Welcome to FROST HARROW, my new modern (1990s) gothic horror series! If you’d like to support this and my other work, go to www.CushingHorrors.com and become my patron! You may also enjoy the Scribe Award-Winning MANOS: THE HANDS OF FATE – In print, for kindle, and for all e-book formats. And check out my retro-horror-comedy classic CANOE COPS VS. THE MUMMY as well as my other books. Now… On with the show!
EIGHT – OFFICER RICK
Officer Richard Ali Christopher turned the wheel of his patrol car and headed out of town on Junction Road. He rubbed his eyes and took another drink of coffee. Three in the afternoon and he still felt tired. It had been one Hell of a long fortnight in the Frosthaven PD.
First, that dizzy heiress driving her car off a cliff ten days ago… (Having to deal with the Frosts always made Rick tense.) Then the reports of shadowy prowlers with red eyes sneaking into bedrooms in Riverside Heights… Nothing to them, of course, but after four nights, he and the rest of the department thought the calls would never end. Then the trouble with those two teenagers up at Wind Point two nights ago…
Rick slammed his palm into the steering wheel. What did those kids expect, mixing booze and God-only-knew-what else with a lonely road in the middle of the night?
Maybe if the girl had been willing to press charges, the cops could have done something about it. It pissed Richard off when he couldn’t do anything more than give a stern warning to a perp. When would people—women in particular—wise up?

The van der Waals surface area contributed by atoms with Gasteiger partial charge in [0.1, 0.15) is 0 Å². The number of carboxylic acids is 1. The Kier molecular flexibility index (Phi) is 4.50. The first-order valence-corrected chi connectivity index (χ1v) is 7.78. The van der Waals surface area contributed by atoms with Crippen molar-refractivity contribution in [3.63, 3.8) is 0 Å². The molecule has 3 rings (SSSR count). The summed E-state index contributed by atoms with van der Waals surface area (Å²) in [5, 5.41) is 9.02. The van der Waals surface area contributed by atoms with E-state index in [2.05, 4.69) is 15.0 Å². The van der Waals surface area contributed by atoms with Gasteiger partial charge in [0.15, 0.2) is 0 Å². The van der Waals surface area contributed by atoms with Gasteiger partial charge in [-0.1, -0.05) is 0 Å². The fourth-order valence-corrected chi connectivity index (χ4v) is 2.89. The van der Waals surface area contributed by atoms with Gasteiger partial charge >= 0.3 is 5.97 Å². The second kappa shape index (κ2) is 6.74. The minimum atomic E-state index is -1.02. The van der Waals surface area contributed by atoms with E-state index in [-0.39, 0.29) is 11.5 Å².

Add to that the unusual number of domestic problems in the last week and a half, and Richard was almost ready to crawl back to Milwaukee. Almost.
The only bright spot in his week had been the return of his old buddy Grant Winslow. Rick hadn’t actually seen Grant yet, but the town was buzzing with the news. The prodigal Winslow heir had returned to accept his inheritance.
Shoot. As if people didn’t have anything better to talk about! The whole town was an incestuous, gossiping cesspool.
Rick sat behind the wheel and tried to think of the good things about working in Frosthaven.
Most people were friendly to him, that was a plus. They seemed to judge him less by the color of his black skin and more by what he did. Maybe it was because of the years his family had spent here when he was growing up, or maybe it was just that folks were nicer in northern Wisconsin. Anyway, here most folks gave him a chance to prove his worth.
Of course, proving his worth to his boss over and over again was a major pain in the ass. He’d been on the force for years, but days like these he felt like the only cop on the FHPD. Why did he always get assigned to the shitty jobs?
Richard hoped that the reports of a car off the road up by Haughton Academy would turn out to be just kids necking, rather than another date rape.
He slowed down when he spotted the vehicle stopped on a wooded path just off the road about a half mile from the Angstrom farm—three miles from the Academy. It looked like old man Angstrom’s navy-blue pickup. Richard frowned. Jack Angstrom had put a fortune into keeping the old beater running the past few years. Old Jack just didn’t believe in any autos made after 1955. Funny he should just leave it there by the roadside.